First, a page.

Fenobam Sulfate Inhibits Cocaine-Taking and Cocaine-Seeking Behavior in Rats: Implications for Addiction Treatment in Humans.

Fenobam sulfate inhibits cocaine-taking and cocaine-seeking behavior in rats: implications for addiction treatment in humans.

Psychopharmacology (Berl). 2013 Apr 25;
Keck TM, Yang HJ, Bi GH, Huang Y, Zhang HY, Srivastava R, Gardner EL, Newman AH, Xi ZX

RATIONALE: The metabotropic glutamate receptor subtype 5 (mGluR5) has been reported to be critically involved in drug reward and addiction. Because the mGluR5 negative allosteric modulators (NAMs) 2-methyl-6-(phenylethynyl)pyridine (MPEP) and 3-((2-methyl-1,3-thiazol-4-yl)ethynyl)pyridine (MTEP) significantly inhibit addictivelike behaviors of cocaine and other drugs of abuse in experimental animals, it has been suggested that mGluR5 NAMs may have translational potential for treatment of addiction in humans. However, neither MPEP nor MTEP have been evaluated in humans due to their off-target actions and rapid metabolism. OBJECTIVES: Herein, we evaluate a potential candidate for translational addiction research: a new sulfate salt formulation of fenobam, a selective mGluR5 NAM that has been investigated in humans. RESULTS: In rats, fenobam sulfate had superior pharmacokinetics compared to the free base, with improved maximal plasma concentration (C max) and longer half life. Oral (p.o.) administration of fenobam sulfate (30 or 60 mg/kg) inhibited intravenous (i.v.) cocaine self-administration, cocaine-induced reinstatement of drug-seeking behavior, and cocaine-associated cue-induced cocaine-seeking behavior in rats. Fenobam sulfate also inhibited p.o. sucrose self-administration and sucrose-induced reinstatement of sucrose-seeking behavior, but had no effect on locomotion. CONCLUSIONS: This study provides additional support for the role of mGluR5 signaling in cocaine addiction and suggests that fenobam sulfate may have translational potential in medication development for the treatment of cocaine addiction in humans. HubMed – addiction


Psychosocial Profile of Iranian Adolescents’ Internet Addiction.

Cyberpsychol Behav Soc Netw. 2013 Apr 24;
Ahmadi K, Saghafi A

Abstract In the present study, factors that could play an important role in Internet addiction (IA) in 4,177 Iranian high school and secondary school adolescents (age range: 14-19 years) were examined. Data for the present study were gathered through Young’s IA test, the General Health Questionnaire (GHQ), and family relationship questionnaires distributed between high school and secondary school students in different demographic regions, carefully selected using multistage sampling techniques. Among the study participants, 21.1% of the students were in some way victims of IA, among whom 1.1% had significant problematic symptoms. Familial relationships was the most important factor related to IA; religious beliefs, moreover, was the second most important factor. The father’s level of education was more important than that of the mother’s by nearly twice as much. Other factors had important roles in the kind of Internet use, but not as much as the above mentioned factors. The findings of this study could help parents, school counselors, and teachers to pay more attention to excessive Internet use in adolescents and propose possible solutions. HubMed – addiction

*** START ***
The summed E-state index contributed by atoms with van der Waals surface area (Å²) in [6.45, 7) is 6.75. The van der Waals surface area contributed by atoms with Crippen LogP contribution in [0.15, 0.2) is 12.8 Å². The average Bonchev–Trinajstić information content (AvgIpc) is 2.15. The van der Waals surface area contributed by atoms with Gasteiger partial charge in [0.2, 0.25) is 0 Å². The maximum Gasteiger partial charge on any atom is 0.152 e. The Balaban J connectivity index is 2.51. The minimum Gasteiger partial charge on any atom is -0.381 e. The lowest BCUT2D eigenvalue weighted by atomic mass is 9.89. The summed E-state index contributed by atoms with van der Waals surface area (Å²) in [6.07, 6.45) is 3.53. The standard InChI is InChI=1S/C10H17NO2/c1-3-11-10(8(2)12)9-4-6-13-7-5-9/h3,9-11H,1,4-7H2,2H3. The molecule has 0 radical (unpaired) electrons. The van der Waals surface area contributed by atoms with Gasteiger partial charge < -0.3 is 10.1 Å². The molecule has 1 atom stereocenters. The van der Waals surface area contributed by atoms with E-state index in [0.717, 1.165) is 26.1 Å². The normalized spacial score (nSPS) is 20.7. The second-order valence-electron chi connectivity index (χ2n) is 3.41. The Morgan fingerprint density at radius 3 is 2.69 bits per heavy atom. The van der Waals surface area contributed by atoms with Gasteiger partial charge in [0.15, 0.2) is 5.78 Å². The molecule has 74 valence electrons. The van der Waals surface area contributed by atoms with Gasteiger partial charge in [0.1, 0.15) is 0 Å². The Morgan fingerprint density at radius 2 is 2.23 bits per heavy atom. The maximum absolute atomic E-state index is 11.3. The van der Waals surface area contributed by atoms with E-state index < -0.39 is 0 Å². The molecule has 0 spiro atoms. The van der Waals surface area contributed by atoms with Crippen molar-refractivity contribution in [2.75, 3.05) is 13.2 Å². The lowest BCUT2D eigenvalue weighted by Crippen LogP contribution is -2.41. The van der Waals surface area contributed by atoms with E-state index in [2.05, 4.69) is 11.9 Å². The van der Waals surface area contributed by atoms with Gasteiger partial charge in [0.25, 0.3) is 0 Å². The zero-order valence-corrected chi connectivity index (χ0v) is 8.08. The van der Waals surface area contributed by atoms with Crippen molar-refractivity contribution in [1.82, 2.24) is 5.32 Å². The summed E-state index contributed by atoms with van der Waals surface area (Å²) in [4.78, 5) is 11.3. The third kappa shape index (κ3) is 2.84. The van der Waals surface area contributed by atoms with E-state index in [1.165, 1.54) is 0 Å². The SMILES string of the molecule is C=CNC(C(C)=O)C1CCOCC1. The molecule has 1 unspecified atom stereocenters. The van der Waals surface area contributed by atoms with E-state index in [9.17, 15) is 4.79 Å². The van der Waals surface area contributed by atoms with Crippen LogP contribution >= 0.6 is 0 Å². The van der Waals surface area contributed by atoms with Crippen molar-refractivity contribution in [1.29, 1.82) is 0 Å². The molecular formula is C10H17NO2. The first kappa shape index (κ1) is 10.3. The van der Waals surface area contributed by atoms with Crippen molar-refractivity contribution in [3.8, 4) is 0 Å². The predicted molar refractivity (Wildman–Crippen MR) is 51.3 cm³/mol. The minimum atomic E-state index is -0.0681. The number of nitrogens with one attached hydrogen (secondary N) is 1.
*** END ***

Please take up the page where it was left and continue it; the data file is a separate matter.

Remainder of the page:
The Edmonton Classification System for Cancer Pain: Comparison of Pain Classification Features and Pain Intensity Across Diverse Palliative Care Settings in Eight Countries.

J Palliat Med. 2013 Apr 24;
Nekolaichuk CL, Fainsinger RL, Aass N, Hjermstad MJ, Knudsen AK, Klepstad P, Currow DC, Kaasa For The European Palliative Care Research Collaborative Epcrc S

Abstract Background: Standardized approaches for assessing and classifying cancer pain are required to improve treatment of patients with complex pain profiles. The Edmonton Classification System for Cancer Pain (ECS-CP) offers a starting point for the evolution of a standardized international classification system for cancer pain and was introduced into multisite research initiatives of the European Palliative Care Research Collaborative (EPCRC). Objectives: The primary purpose of this study was to describe the prevalence of the five ECS-CP pain classification features: pain mechanism, incident pain, psychological distress, addictive behavior, and cognition-in a diverse international sample of patients with advanced cancer. Methods: A total of 1070 adult patients with advanced cancer were recruited from 17 sites in Norway, the United Kingdom, Austria, Germany, Switzerland, Italy, Canada, and Australia; 1051 of 1070 patients were evaluable. A clinician completed the ECS-CP for each enrolled patient. Additional information, including pain intensity, were also collected through patient self-reports, using touch-sensitive computers. Results: Of 1051 evaluable patients, 670 (64%) were assessed by a clinician as having cancer pain: nociceptive pain (n=534; 79.7%); neuropathic pain (n=113; 16.9%); incident pain (n=408; 60.9%); psychological distress (n=212; 31.6%); addictive behavior (n=30; 4.5%); normal cognition (n=616; 91.9%). The prevalence of ECS-CP features and pain intensity scores (11-item scale; 0=none, 10=worst; rated as now) varied substantially across sites and locations of care. Conclusion: The ECS-CP is a clinically relevant systematic framework, which is able to detect differences in salient pain classification features across diverse settings and countries. Further validation studies need to be conducted in varied advanced cancer and palliative care settings to advance the development of the ECS-CP toward an internationally recognized pain classification system. HubMed – addiction